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Drag Isn’t Dangerous Telethon raises over $523,000

Final amount raised from the live broadcast was over $523,000. Recording of it will stay online for 48 hours after its conclusion

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'Drag Isn't Dangerous: Live Telethon' (Screenshot/YouTube)

Into the third hour of Drag Isn’t Dangerous, a brief film makes the point that there have been article after article about children molested by church clergy and counselors, yet not a single bill has been proposed tackling that real issue. Then there are drag queens. Drag queens have never harmed a child, and there are no articles implying that they have.  Yet … yet … state after state, bill after bill are going after drag queens.

With this telethon event, drag queens and all that they have inspired, have sent the message: They are not going to take this shit anymore. Clips of rightwing pundits and commentators were presented and  the ignorant hatred expressed in each clip is both at once chilling, and pathetic.

The message of hate is juxtaposed with segments like one featuring “RuPaul Drag Race” alum Nina West. West told the story about her adventures doing storybook hours at Columbus, Ohio, libraries for children. It should be pointed out that the Nina West brand is one of classiness and kindness. She moved her popular book readings onto Instagram. The first hour where she did so was wonderful. 

The second hour was not. 

The audience turned “dark, terrifying and threatening.” Then it all got very personal. People showed up at his house where he was broadcasting and  blew eardrum breaking airhorns outside his windows. They then started a campaign of harassment and doxing, targeting him, his parents and his sister. Signs appeared in his yard accusing him of being a groomer. 

Last December he embarked on a Drag Christmas tour. The tour encountered protesters, bomb threats and required police escorts.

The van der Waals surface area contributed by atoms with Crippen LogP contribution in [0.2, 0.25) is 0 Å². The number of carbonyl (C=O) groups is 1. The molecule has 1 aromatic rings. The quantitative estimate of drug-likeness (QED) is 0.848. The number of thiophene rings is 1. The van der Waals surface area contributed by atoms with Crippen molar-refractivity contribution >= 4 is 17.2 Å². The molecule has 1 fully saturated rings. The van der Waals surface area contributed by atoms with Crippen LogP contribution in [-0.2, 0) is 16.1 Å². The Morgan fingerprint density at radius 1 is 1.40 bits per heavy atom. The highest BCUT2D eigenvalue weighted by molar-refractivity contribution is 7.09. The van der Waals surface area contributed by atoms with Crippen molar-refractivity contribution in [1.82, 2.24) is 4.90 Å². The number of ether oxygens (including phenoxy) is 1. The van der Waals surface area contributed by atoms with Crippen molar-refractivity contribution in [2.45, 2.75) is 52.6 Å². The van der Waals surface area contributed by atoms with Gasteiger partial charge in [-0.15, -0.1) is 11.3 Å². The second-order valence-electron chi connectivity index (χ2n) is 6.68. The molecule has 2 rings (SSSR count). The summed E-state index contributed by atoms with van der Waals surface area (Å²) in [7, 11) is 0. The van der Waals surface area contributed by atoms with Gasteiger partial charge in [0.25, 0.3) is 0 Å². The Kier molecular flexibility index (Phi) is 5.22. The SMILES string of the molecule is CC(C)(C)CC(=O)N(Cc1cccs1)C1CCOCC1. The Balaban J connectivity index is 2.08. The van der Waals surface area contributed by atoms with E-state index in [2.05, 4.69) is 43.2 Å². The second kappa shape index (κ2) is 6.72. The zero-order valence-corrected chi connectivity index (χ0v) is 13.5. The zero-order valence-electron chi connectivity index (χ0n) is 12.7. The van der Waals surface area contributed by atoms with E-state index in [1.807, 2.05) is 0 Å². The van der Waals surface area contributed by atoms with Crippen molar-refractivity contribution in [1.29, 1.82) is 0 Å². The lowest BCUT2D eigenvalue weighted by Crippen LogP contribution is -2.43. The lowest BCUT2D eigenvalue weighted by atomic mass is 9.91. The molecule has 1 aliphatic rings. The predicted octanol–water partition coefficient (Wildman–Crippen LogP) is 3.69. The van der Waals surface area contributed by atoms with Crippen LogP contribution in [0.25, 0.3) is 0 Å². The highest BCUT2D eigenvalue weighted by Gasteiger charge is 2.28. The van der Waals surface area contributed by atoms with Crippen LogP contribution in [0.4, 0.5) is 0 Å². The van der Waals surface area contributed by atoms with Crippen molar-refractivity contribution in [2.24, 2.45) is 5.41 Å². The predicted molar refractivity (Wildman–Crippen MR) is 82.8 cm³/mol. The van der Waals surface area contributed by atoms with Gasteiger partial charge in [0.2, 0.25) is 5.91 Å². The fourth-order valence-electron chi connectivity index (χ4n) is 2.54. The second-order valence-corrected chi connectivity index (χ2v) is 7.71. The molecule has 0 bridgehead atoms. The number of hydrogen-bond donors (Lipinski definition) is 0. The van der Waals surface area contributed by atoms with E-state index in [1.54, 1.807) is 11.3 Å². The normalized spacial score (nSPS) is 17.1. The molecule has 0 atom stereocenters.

Drag Isn’t Dangerous: Live Telethon (Screenshot)

Hosted by Justin Martindale and Peppermint with a co-location hosted by Alaska and Adam Shankman, the telethon team declared a goal target of $250,000 for the evening.  The evening was filled with performances from some of the Drag community’s best. Kicking off the evening were songs by Trixie Mattel and Alaska. The online crowd was gobsmacked with exclamations like “legends!” , “fierce!” “That voice!”. 

The telethon was a recreation of the traditional telethon style with a phonebank of drag celebrities womaning the phones. Instead of the phone banks of years gone by the receptionists were not the first point of entry to make donations. In this modern version, donors first register their donation on the gofundme application and then are connected to the celebrity to receive thanks and conversation. Phone bank stars included Candis Cayne, Jinx Monsson, Ginger Minge, Laganja Estranja Trinity the Tuck, Monet Exchange and Queer Eye OG Jai Rodriguez.

As of 4:30 p.m., $55,000 had been raised.

Celebrity cameos and interviews were generously sprinkled through the broadcast. Many of them expressed gratitude and awe for the talents and artistic contributions of drag. Still others were downright angry. “I will f*ck anyone who messes with you,” Charlize Theron declared.

“Drag isn’t dangerous, but Leslie Jones IS!” Leslie Jones fumed.

Sarah Silverman also did not mince words. “It is an invented ‘problem’. It creates a REAL problem for  the marginalized. I would trust RuPaul before any of you (Republican) hate mongers.” To the drag community, she declared, “If they come for you, they will have to come through me first.”

“Lawmakers are terrified of how bright we are shining,” Adam Lambert stated affirmingly.

As of 4:50 p.m. $100,000 had been raised.

Donors were interviewed through the phonebank. Jai Rodriguez had an impromptu conversation with a young woman who had come out as queer that day. Even though her experience has been “tough”, she wanted to celebrate her landmark day by donating.

Michele Visage gave RuPaul visibility and spoke from her heart. “I wish I could say that I am glad to be here,” she started. “I am appalled I have to be at something called ‘Drag Isn’t Dangerous.’ Imagine a world where dancers are told they can’t dance; imagine a world where artists are told they cannot take paint to canvas…because it is ‘bad for children.’ That is what is happening to drag right now.”

As of 5:40 p.m., $205,000 had been raised.  Jinx Monsson whipped out her own checkbook and wrote a check for $10,000.

Other celebrities added perspective to the issue. Ocean Kelly stated, “They want us to stay quiet. Watching a drag queen won’t make a child queer. If a child is queer, it is because they are … queer.”

Billy Eichner discussed the historical use of scapegoats as distractions. “It is not new, but it is urgent and dangerous,” he warned. “We need to be relentless and loud,” he instructed.